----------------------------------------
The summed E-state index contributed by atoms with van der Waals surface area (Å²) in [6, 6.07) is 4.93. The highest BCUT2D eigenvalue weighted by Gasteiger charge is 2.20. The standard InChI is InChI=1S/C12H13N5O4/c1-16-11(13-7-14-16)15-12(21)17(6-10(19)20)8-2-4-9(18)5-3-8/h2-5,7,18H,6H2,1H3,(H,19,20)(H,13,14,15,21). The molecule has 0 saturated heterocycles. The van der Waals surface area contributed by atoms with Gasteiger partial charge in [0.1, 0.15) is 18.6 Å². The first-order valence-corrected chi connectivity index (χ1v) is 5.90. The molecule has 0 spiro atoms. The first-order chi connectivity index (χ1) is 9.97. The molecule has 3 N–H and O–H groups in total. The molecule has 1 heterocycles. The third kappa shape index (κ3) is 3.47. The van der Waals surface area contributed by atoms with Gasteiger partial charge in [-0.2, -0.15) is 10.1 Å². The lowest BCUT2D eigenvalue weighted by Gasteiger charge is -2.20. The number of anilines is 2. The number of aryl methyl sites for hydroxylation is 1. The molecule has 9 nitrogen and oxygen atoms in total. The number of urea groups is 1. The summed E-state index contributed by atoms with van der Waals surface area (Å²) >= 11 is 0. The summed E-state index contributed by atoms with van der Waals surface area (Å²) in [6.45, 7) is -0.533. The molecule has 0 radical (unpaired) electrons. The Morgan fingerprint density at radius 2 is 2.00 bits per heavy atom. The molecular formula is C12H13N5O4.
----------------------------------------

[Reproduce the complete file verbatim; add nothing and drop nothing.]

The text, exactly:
The summed E-state index contributed by atoms with van der Waals surface area (Å²) in [6, 6.07) is 4.93. The highest BCUT2D eigenvalue weighted by Gasteiger charge is 2.20. The standard InChI is InChI=1S/C12H13N5O4/c1-16-11(13-7-14-16)15-12(21)17(6-10(19)20)8-2-4-9(18)5-3-8/h2-5,7,18H,6H2,1H3,(H,19,20)(H,13,14,15,21). The molecule has 0 saturated heterocycles. The van der Waals surface area contributed by atoms with Gasteiger partial charge in [0.1, 0.15) is 18.6 Å². The first-order valence-corrected chi connectivity index (χ1v) is 5.90. The molecule has 0 spiro atoms. The first-order chi connectivity index (χ1) is 9.97. The molecule has 3 N–H and O–H groups in total. The molecule has 1 heterocycles. The third kappa shape index (κ3) is 3.47. The van der Waals surface area contributed by atoms with Gasteiger partial charge in [-0.2, -0.15) is 10.1 Å². The lowest BCUT2D eigenvalue weighted by Gasteiger charge is -2.20. The number of anilines is 2. The number of aryl methyl sites for hydroxylation is 1. The molecule has 9 nitrogen and oxygen atoms in total. The number of urea groups is 1. The summed E-state index contributed by atoms with van der Waals surface area (Å²) >= 11 is 0. The summed E-state index contributed by atoms with van der Waals surface area (Å²) in [6.45, 7) is -0.533. The molecule has 0 radical (unpaired) electrons. The Morgan fingerprint density at radius 2 is 2.00 bits per heavy atom. The molecular formula is C12H13N5O4.